Does glucosamine in its various forms actually work?
Americans spend approximately $1 billion each year on various forms of glucosamine supplements, primarily for the treatment of osteoarthritis. Is that money well spent, or wasted?
A review of the published research is included below. In summary, clinical trials published to date have shown inconsistent results, but taken together suggest that glucosamine and chondroitin supplements provide a modest benefit to those who suffer with osteoarthritis.
I personally believe that glucosamine and chondroitin supplements can be, and are, very beneficial to some percent of those suffering with osteoarthritis. My opinion is based almost entirely on my conversations with those who have used these supplements to obtain meaningful relief from osteoarthritis.
In addition, common sense argues that a product consistently generating annual sales of nearly $1 billion is probably ‘doing something.’
However, I believe that glucosamine and chondroitin supplements only help about 30% of those who use them. Again, my estimate is not scientific, but is based entirely on my general observations and conversations I have had with osteoarthritis sufferers.
But if these supplements are effective for 30% and not for others, that fact might explain why clinical trials do a poor job of showing efficacy. The 30% of responders, when averaged with 70% non-responders, would on average show only a modest, or no, improvement – when in fact a select few might experience substantial improvement.
One significant drawback to these supplements is that they must be used for three months before the user can say if they are working or not.
Three months is a long time to wait and see. A substantial cost is associated with that three month delay – in terms of both money and time spent suffering – especially if your conclusion at the end of three months is that the product does nothing for you.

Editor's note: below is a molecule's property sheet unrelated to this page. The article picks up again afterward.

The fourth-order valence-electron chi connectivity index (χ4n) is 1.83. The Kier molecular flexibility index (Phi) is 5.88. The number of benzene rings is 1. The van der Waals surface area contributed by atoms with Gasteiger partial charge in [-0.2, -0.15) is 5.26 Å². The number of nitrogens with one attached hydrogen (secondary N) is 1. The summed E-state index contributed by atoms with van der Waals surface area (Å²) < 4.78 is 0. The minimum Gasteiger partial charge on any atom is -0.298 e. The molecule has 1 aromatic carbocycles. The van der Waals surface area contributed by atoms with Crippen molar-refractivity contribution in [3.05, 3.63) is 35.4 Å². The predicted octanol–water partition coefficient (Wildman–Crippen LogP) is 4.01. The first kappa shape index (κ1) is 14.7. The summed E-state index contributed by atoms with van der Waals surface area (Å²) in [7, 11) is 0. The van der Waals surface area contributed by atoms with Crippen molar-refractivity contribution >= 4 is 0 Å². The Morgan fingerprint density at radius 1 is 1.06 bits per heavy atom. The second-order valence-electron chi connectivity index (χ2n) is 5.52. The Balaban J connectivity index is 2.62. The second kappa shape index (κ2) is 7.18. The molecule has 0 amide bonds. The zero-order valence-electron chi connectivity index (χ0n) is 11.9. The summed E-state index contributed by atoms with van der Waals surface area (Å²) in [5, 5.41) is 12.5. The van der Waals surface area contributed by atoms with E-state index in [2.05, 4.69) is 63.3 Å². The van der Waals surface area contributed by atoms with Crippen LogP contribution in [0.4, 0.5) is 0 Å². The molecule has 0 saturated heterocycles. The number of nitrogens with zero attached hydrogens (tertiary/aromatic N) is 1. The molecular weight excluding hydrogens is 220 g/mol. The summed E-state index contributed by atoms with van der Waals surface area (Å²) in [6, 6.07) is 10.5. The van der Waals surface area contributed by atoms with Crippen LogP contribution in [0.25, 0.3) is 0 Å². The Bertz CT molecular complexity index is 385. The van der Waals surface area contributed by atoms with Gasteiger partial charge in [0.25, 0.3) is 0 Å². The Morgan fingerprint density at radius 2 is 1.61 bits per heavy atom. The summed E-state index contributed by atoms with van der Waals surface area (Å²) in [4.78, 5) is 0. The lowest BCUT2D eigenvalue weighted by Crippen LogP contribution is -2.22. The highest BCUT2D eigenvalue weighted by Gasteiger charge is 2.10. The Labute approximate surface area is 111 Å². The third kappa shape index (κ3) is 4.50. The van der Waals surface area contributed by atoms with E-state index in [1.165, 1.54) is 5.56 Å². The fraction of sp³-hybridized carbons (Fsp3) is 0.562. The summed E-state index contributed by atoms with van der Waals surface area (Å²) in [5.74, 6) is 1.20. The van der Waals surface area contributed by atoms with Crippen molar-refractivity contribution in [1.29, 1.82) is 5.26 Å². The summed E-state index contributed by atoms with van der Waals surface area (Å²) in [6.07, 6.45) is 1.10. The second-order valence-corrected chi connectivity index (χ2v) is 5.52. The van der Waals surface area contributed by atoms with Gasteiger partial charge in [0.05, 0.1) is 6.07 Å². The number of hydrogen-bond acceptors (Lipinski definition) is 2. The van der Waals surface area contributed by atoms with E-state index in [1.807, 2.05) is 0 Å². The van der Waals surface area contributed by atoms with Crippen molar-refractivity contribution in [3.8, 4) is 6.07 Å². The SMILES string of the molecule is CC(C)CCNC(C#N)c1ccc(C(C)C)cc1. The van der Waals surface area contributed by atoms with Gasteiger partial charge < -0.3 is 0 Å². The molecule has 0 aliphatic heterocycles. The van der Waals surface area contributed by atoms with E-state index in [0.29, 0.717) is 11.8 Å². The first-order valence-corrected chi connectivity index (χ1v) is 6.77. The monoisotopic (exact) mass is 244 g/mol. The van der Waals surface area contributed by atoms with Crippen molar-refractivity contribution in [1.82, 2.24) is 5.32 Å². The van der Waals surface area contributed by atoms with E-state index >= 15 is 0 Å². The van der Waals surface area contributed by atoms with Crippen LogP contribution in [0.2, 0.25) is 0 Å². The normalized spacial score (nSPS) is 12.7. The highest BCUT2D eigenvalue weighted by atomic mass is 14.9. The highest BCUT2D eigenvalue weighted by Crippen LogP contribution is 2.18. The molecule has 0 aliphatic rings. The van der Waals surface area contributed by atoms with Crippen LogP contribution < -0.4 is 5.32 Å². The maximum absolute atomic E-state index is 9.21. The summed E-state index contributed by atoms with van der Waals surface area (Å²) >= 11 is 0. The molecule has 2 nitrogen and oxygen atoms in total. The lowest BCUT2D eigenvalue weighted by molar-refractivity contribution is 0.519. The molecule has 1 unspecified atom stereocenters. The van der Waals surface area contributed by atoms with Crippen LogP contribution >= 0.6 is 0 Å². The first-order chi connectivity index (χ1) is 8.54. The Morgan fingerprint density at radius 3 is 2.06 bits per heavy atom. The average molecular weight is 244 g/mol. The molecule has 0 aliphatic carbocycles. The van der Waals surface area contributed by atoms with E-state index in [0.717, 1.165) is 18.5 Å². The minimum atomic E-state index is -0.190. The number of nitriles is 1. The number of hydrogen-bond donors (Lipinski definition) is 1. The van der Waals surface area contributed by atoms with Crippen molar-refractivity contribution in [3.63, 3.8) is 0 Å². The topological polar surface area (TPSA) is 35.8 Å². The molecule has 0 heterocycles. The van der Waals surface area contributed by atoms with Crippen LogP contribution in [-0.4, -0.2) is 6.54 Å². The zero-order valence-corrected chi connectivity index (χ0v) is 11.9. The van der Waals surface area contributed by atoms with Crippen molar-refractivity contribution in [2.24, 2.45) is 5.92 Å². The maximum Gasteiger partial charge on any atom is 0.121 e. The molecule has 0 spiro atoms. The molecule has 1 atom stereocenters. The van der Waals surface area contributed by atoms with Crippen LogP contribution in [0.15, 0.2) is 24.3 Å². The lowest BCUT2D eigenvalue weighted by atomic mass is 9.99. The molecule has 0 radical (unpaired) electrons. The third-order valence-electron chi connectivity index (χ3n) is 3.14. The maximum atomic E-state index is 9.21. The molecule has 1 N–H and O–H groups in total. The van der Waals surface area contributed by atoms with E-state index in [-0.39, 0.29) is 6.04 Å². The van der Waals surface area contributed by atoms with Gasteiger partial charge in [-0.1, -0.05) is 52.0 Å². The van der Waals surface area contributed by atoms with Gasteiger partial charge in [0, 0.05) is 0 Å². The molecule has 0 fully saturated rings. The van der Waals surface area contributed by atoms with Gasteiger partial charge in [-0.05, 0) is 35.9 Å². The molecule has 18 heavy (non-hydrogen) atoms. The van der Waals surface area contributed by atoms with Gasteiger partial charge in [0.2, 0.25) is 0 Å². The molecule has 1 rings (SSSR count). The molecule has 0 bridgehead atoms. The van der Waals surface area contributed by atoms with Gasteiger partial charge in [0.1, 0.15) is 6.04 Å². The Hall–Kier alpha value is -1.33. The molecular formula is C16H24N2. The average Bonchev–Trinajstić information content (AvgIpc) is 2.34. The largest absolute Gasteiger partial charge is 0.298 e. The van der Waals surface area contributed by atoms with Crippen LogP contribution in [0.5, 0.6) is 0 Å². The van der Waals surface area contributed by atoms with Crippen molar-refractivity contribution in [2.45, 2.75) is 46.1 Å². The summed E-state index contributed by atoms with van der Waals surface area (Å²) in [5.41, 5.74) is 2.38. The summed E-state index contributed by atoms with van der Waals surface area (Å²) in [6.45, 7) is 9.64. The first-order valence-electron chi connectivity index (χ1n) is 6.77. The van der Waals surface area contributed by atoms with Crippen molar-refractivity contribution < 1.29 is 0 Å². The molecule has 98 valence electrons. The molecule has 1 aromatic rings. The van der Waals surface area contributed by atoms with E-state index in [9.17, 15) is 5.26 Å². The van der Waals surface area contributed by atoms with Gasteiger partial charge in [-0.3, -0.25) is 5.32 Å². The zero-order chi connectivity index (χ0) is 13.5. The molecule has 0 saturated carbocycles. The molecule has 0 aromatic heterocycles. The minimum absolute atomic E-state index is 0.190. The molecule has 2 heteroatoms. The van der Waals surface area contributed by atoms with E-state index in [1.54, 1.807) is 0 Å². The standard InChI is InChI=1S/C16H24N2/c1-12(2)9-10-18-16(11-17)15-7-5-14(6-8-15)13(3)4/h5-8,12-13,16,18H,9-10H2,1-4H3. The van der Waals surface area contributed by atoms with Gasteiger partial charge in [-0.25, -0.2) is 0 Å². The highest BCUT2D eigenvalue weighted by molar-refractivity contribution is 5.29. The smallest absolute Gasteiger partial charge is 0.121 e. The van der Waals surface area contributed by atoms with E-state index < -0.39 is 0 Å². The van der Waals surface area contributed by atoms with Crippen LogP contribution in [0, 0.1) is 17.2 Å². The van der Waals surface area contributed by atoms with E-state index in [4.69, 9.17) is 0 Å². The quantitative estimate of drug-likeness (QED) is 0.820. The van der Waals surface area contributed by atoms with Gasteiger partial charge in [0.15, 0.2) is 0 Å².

Nonetheless, given that many people have had good results, and that there are no significant side effects associated with these supplements, a three month personal trial is recommended as a reasonable way to discover for yourself if glucosamine and chondroitin supplements are effective – for you.
The clinical effectiveness of glucosamine and chondroitin supplements in slowing or arresting progression of osteoarthritis of the knee: a systematic review and economic evaluation.
Summary of the abstract
The clinical effectiveness and cost-effectiveness of glucosamine and chondroitin sulphate in osteoarthritis of the knee was evaluated.
A search was conducted for systematic reviews of randomized controlled trials of at least a year in length. Five systematic reviews were identified. They reported inconsistent conclusions with only modest effects on reported pain and function.
A separate review of eight primary trials of at least a year showed evidence of statistically significant improvements in joint space loss, pain and function for glucosamine sulphate, but the clinical significance of these differences was not clear. In two studies of glucosamine sulfate, the need for knee arthroplasty was reduced slightly.
For other preparations of glucosamine, chondroitin and combination therapy, there was less evidence to support a clinical effect.
In conclusion, there was some evidence found that glucosamine sulphate may be somewhat effective in the treatment of osteoarthritis of the knee. The biological mechanism of action remains uncertain.